Maybe you don't know the Information Technology Industry Council (ITI), but the group has acted for more than 100 years as a kind of representative of technology companies in governmental spheres. This week, the organization representing giants like Apple, a Amazon, a Microsoft, O Facebook it's the Google proposed to the US government a new set of regulations designed to protect the privacy of users.
The document, called ?Framework to Advance Interoperable Rules (FAIR) on Privacy? (something like ?Structures to Advance Interoperable Privacy Rules?), can be read in its entirety here (PDF). It is inspired by rules introduced by the European Union in recent years and maintains that users have full rights and control over their data collected and deposited on servers of technology companies, deciding when and how they can be used.
Specifically, if the rules proposed by the group are adopted by the United States, all companies will need to change a basic element of their systems: instead of offering users the option of turning off data collection, they should reverse the process, making the collection it will be an optional process that the user must manually turn on, if they wish.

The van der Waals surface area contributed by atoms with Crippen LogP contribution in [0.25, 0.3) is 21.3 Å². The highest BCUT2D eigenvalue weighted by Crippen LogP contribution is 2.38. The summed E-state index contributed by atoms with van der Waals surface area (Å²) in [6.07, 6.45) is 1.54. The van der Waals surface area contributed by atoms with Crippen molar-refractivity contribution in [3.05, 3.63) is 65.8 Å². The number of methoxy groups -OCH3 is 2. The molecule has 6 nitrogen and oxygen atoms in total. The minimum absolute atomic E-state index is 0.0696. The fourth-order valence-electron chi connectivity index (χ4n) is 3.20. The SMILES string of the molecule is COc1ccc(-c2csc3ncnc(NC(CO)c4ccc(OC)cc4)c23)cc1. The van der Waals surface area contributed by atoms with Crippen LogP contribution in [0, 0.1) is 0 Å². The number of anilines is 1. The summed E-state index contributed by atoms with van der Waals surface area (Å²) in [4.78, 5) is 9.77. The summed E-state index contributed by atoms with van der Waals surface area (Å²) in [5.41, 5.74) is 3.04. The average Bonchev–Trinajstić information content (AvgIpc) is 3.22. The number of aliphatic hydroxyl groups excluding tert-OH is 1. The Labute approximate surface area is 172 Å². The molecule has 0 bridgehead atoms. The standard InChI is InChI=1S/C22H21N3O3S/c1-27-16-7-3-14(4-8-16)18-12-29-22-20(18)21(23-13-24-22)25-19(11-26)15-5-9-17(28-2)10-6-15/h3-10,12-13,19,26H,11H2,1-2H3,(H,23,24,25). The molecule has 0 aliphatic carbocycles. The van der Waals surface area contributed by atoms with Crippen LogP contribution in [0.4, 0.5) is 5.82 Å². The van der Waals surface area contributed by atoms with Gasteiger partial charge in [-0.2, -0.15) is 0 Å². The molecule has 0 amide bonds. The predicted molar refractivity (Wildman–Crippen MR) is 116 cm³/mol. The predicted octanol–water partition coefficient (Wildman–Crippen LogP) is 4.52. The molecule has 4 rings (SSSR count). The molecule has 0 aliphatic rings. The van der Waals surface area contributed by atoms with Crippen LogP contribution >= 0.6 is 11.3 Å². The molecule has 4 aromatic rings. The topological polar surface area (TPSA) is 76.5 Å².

The document specifies as personal data any non-anonymous information, such as ethnic origin, political or union affiliation, philosophical or religious belief, genetic, biometric and health data, sexual orientation, certain data of minors and accurate geolocation information. There is an addendum: in cases where the collection of such data is necessary and expressly permitted by law, it would still be possible for companies to do so without the user manually activating this option.
As ITI President and CEO Dean Garfield said:
Consumer confidence is a key pillar of innovation, and our industry needs to do everything to deepen that trust and honor consumers' expectations when it comes to protecting their privacy and personal data. These rules bring us closer to that goal by improving transparency, increasing individual control, establishing responsibilities for companies, promoting security and ensuring innovation. We hope that the rules will continue to take shape as we work with legislators and consumers to develop meaningful privacy laws in the United States and around the world.
Of course, because it is still a proposal, a lot of water will still flow under that bridge. But that is a hope for better and clearer days regarding our privacy, yes at least theoretically.
via Apple World Today